Who is the midwife?

A midwife is a person who, having been regularly admitted to a midwifery educational programme, duly recognised in the country in which it is located, has successfully completed the prescribed course of studies in midwifery and has acquired the requisite qualifications to be registered and/or legally licensed to practise midwifery.

The midwife is recognised as a responsible and accountable professional who works in partnership with women to give the necessary support, care and advice during pregnancy, labour and the postpartum period, to conduct births on the midwife’s own responsibility and to provide care for the newborn and the infant. This care includes preventative measures, the promotion of normal birth, the detection of complications in mother and child, the accessing of medical care or other appropriate assistance and the carrying out of emergency measures.

The midwife has an important task in health counselling and education, not only for the woman, but also within the family and the community. This work should involve antenatal education and preparation for parenthood and may extend to women’s health, sexual or reproductive health and child care.

A midwife may practise in any setting including the home, community, hospitals, clinics or health units.

Adopted by the International Confederation of Midwives Council meeting, 19th July, 2005, Brisbane, Australia Supersedes the ICM “Definition of the Midwife” 1972 and its amendments of 1990.

The midwife in Belgium…

The midwife is an expert on pregnancy, labour and the postpartum period. She is medically trained and is the expert of choice for providing support and guidance for normal pregnancies, births and the postpartum period. Increasingly midwives offer care during the pregnancy. You can also ask the midwife about matters relating to fertility and family planning.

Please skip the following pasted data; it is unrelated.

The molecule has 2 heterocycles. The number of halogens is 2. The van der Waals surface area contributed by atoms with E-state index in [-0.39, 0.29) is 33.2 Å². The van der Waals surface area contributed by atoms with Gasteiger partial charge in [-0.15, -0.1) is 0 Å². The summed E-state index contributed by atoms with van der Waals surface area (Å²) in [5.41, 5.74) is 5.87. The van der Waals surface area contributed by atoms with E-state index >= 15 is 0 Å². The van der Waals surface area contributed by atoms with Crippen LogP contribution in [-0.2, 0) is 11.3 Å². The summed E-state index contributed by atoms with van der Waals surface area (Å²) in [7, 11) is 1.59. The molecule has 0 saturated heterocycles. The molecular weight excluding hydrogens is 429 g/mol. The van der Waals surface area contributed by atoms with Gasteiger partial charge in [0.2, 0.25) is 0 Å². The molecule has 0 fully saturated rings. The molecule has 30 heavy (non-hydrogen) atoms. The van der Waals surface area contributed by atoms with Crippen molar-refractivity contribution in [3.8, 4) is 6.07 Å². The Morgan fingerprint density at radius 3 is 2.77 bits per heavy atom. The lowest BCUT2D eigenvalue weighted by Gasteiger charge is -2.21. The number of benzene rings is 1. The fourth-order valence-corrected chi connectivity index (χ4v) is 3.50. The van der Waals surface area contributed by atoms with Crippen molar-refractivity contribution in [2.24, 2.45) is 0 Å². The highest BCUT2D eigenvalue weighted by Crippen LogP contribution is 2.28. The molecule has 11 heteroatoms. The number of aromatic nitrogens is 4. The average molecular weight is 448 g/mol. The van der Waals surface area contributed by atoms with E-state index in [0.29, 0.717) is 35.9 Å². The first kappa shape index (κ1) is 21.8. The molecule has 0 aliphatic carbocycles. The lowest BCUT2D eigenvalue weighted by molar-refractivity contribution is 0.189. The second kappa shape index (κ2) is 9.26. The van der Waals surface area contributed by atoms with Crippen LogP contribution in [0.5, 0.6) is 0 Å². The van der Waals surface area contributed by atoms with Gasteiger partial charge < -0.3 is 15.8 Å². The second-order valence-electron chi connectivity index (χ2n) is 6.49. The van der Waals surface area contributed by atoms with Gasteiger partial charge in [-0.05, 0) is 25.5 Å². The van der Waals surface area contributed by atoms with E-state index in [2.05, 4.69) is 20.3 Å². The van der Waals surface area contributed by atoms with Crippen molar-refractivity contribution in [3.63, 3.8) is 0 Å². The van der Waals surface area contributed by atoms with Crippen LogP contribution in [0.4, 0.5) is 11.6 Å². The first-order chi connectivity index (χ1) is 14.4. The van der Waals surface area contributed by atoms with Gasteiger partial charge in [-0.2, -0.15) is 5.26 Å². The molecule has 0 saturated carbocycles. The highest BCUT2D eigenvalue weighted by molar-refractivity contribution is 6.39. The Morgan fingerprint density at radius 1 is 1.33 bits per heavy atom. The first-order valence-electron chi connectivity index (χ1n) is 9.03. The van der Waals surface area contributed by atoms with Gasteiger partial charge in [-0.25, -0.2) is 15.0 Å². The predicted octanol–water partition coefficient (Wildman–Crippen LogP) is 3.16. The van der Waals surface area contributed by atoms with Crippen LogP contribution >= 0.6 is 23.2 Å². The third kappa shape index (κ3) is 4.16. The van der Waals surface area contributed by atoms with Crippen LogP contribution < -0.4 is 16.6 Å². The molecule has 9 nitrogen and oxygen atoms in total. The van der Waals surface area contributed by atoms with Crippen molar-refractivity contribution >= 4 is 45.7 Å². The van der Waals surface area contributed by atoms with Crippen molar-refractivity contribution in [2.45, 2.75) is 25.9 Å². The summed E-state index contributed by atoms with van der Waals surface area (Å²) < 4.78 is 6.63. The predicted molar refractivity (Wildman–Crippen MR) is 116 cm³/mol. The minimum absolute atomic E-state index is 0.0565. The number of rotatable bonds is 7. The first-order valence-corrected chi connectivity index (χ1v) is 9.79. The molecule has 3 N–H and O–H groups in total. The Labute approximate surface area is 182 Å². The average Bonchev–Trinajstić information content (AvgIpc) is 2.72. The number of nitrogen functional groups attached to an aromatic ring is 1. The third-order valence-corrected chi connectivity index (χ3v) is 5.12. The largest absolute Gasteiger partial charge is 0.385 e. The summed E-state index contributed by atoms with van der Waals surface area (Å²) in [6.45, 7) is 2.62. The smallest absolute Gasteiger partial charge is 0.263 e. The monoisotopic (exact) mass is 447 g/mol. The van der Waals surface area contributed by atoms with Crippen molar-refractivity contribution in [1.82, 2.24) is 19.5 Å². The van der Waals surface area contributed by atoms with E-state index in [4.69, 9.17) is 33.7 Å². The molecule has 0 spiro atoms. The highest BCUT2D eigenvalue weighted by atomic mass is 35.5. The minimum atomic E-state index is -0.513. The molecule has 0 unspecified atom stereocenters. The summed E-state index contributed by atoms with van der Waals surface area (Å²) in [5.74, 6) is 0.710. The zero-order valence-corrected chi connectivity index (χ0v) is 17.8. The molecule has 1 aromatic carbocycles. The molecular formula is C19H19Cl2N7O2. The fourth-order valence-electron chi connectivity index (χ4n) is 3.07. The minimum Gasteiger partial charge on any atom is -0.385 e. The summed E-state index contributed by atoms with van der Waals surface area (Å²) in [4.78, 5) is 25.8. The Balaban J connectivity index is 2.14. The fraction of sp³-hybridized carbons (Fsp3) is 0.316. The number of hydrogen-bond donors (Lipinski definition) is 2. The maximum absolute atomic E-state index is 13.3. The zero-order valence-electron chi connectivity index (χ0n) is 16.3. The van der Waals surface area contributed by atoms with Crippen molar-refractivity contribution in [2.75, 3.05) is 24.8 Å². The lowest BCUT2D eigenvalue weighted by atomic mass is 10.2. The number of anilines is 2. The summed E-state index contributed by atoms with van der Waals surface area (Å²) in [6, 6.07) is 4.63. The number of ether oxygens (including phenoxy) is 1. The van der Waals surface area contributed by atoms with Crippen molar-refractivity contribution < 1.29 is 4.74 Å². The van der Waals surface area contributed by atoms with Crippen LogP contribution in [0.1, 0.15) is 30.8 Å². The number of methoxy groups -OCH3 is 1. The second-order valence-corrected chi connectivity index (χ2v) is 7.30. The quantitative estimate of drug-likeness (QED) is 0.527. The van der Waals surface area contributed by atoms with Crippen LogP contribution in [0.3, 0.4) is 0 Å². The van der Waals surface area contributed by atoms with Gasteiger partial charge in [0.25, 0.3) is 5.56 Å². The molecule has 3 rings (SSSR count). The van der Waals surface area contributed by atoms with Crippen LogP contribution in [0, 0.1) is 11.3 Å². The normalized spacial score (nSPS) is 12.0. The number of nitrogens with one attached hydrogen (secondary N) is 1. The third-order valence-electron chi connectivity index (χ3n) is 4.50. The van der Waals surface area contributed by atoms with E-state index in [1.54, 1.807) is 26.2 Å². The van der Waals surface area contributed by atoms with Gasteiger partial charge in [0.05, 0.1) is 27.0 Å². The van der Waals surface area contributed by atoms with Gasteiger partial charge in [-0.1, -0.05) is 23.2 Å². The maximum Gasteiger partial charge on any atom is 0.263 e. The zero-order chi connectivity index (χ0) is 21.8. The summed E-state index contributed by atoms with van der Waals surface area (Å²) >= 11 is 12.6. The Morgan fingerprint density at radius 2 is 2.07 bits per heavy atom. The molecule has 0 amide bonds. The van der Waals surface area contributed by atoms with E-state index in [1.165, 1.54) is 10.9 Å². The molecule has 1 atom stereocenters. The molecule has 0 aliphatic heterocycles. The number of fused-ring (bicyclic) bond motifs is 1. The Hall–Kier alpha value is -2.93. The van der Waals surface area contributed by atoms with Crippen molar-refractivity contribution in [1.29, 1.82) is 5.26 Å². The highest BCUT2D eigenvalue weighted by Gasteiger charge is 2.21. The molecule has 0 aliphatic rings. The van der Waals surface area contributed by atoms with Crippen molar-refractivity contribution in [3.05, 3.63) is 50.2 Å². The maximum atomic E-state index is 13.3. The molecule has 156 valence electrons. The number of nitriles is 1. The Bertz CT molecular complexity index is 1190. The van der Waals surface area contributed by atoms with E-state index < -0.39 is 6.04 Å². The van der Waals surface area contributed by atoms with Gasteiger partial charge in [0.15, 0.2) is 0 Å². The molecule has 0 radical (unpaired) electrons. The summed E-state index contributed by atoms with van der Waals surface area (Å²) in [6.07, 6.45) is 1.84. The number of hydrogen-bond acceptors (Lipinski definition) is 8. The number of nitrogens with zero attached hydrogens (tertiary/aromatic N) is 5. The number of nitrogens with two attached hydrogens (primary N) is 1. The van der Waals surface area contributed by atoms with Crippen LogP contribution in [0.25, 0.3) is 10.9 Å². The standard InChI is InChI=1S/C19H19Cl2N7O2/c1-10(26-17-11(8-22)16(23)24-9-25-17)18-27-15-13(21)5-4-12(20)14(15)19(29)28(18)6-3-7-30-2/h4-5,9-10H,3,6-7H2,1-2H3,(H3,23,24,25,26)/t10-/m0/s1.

During pregnancy, labour and the postpartum period the midwife monitors the health of both mother and child. The midwife attends a thorough, dedicated course (of three years in Flanders; of four years in the Walloon provinces) that gives her the medical knowledge and expertise to carry out the required examinations and give advice. Even when the pregnancy does not proceed smoothly because of complications or when it perhaps ends in a miscarriage, the midwife will provide empathic care and support. If necessary she will refer you to a gynaecologist. The midwife works to bring about optimal cooperation with other healthcare professionals to ensure that you always receive the best possible care. Even if the pregnancy or childbirth ends in an unexpected way and the cradle remains empty, the midwife can come to mean a great deal for you. The midwife can also provide extra care when you – planned or otherwise – take on the care of a child or if you are the only carer.

Apart from this the midwife gives you guidance and support during the birth itself. The midwife will help you regardless of whether you choose for home birth, birth in a hospital or in a maternity home.

The midwife provides medical care after the birth and gives support and information to the (brand new) parent or parents in the postpartum period, including advice and instruction on breastfeeding.

The midwife takes a holistic approach to pregnancy, childbirth and the postpartum period. This means that in addition to medical examinations and tests she pays attention to the psychological, emotional and social aspects of the pregnancy, childbirth, and postpartum period. The midwife is thus not only a medical expert, she provides guidance to future parents by giving them information and support. Apart from this the midwife is a person in whom you can confide, a source of warmth and tranquillity: a valuable asset during this very special period in your life!

For more information on midwives in Flanders, go to www.vlov.be and www.nvkvv.be.
For midwives in the Walloon provinces go to www.sage-femme.be and www.sages-femmes.be.